Robert H. Thomson likens himself to a hitchhiker along the actors’ road.
He stands by its dusty side, arm outstretched, thumb pointed skyward, eyes squinting into the distance, searching for his next ride.
Seated in a corner booth of the Fernwood Inn his arm raised, thumb extended, he sees them as they pass by: “Movie, movie, movie, oh it’s gone,” his head twists, watching the imaginary vehicle. “TV, TV, TV, oh it’s gone. Theatre, theatre,” his eyes stop, his hand drops to slap the wooden tabletop. “Ok, I’ll go to the theatre.”
He’ll take whatever ride comes his way, happy to be at work, telling stories. Well-known for his role as Jasper Dale in CBC’s Road to Avonlea, he’s now onstage in the Belfry Theatre’s Vanya and Sonia and Masha and Spike, in which he portrays Vanya, who, with his sister Sonia, spends his days reflecting on lost chances and bemoaning his wasted life. Not something Thomson himself makes time for.
His mother’s family is originally from Victoria and he connects himself to the Pemberton and Holmes names.
“I wanted to be a fireman when I was a kid. Then I wanted to be an usher at Stratford, then I wanted to be an actor, then I wanted to be a physicist. I have a confused life,” he bursts.
“You ascribe these motives early on … what’s working itself out is about engaging with people, about telling stories. You can tell stories through physics, through journalism, through the arts, through painting, through sculpture, through politics, it’s all about weaving the narratives by which you live.”
As Thomson talks he pauses only briefly to sip the carrot soup placed before him, preferring to espouse from his imaginary soapbox.
“I hate the industry,” he says. “I really dislike the industry.”
He calls it the corrosion of the narrative. “Narrative has been monetized by big interests. They’ve discovered that they can take a human essential called telling stories about ourselves and monetize it. The switch was in Hollywood, of course. … The corporates moved in and said ‘we like this industry’ not because they like telling stories, but because they like the cha-ching. that comes out at the end of it.”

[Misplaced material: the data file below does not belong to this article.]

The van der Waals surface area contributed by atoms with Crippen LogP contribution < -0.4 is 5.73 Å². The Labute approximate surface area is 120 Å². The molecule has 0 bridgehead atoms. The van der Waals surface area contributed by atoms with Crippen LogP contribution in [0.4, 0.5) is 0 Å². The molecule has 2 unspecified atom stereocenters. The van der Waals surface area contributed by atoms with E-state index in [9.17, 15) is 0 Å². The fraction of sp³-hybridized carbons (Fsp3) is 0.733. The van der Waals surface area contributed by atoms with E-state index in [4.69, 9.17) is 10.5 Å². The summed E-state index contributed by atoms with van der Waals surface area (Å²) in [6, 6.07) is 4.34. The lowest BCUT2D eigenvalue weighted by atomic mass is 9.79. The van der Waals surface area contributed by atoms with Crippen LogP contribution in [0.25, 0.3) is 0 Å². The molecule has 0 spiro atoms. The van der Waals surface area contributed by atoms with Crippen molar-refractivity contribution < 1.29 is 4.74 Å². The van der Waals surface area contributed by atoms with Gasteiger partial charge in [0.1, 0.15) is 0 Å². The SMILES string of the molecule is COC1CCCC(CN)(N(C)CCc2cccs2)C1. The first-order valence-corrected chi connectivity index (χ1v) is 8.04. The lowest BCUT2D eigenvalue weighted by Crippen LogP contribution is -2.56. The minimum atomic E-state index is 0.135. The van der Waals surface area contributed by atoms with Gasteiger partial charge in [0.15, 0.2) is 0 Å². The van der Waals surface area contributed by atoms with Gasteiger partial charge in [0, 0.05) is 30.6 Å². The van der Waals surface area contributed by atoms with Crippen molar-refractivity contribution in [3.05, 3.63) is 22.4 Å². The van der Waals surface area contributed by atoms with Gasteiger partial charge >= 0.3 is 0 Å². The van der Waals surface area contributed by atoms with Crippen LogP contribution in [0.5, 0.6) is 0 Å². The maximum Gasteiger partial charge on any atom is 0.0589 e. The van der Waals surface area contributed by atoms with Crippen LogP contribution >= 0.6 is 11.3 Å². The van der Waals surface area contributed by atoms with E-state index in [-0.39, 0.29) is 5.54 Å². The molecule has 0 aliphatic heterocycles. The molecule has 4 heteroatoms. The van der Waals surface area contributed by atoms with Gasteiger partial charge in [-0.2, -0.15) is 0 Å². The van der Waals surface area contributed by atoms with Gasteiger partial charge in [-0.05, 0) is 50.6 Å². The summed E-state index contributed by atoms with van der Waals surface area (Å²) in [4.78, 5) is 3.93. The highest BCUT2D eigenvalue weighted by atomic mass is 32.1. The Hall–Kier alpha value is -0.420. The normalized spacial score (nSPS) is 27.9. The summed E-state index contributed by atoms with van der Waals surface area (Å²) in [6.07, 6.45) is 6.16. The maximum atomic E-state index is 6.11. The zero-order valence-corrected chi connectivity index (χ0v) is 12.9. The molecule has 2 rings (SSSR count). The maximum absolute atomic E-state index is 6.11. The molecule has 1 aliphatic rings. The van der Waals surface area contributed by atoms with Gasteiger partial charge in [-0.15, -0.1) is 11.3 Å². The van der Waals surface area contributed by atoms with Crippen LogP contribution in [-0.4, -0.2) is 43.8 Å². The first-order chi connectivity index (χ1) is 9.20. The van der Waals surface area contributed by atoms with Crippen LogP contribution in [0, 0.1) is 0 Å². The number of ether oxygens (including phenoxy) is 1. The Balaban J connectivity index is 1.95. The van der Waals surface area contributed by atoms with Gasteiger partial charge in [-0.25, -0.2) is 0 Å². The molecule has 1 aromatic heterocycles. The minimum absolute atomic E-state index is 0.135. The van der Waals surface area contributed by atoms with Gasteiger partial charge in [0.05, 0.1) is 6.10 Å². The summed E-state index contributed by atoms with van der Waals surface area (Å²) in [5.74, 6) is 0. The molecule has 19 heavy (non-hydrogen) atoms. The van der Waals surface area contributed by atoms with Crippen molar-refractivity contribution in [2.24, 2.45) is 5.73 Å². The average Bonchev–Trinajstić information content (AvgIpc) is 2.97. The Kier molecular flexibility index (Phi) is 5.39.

That’s not to say he would eschew a big budget movie, but he tries to find projects that tell good stories. “Art house films. Films as opposed to toys.”
To Thomson, it’s all about storytelling. “There’s no difference whether you’re on a totally mediocre TV show, whether you’re on a great film, whether you’re at a wonderful theatre called Belfry, whether you’re doing a speech for a fundraiser … it’s all narrative, and the quality of the narrative, why you’re telling it, to whom you’re telling it, that’s the rails.”
The now bearded 68-year-old says he’s been lucky in his career. “I work the edges, that’s what I call it – my career is working the edges. The Quarrel, The Englishman’s Boy, The Saga of Hal C. Banks, they’re all fantastic films for me, Chloe. I did a Greek film no one’s ever seen, a really lovely Greek film, Athanasia.”
The Belfry show, he says is a nice diversion. “I love it. It’s a fun, wry, sad story with laughter,” he says. “It’s a pleasure for me to come and be in a nice theatre with a nice play because it’s like a holiday.”
It may feel like a holiday, but Thomson gives it his all, along with the rest of the cast which includes an entertaining, nuanced performance by Deborah Williams as Sonia, all the abs you can get in an energetic performance by Lee Majdoub as Spike, sweet naiveté from Yoshie Bancroft’s portrayal of Nina, full-blown psychic possession from Carmela Sison as housekeeper Cassandra, along with Brenda Robins tightly-wound, self-absorbed Masha.
“We hope it’s funny,” says Thomson. “All actors despair and think a comedy is not funny before they open. Then audiences laugh and ‘oh my god, it’s funny.’ Having people laugh in the audience is a wonderful, wonderful experience – as long as their not laughing at you.”
Thomson is currently working on a venture called The World Remembers, a centennial project that displays the names of the millions who died during the First World War.
Over the five year centenary (2014 to 2018), the project will display the names of the military war dead from both sides in nations around the world for the first time in history, it remembers and honours shared histories.
“If you’re going to commemorate war, what are you commemorating? The battle, the winning, beating the other people? This is saying no. What we believe it should be commemorating is every person that was killed. They all have stories, they all deserve to be honoured, one-by-one 100 years later. … And they have to be named. No one’s ever named them before.” theworldremembers.ca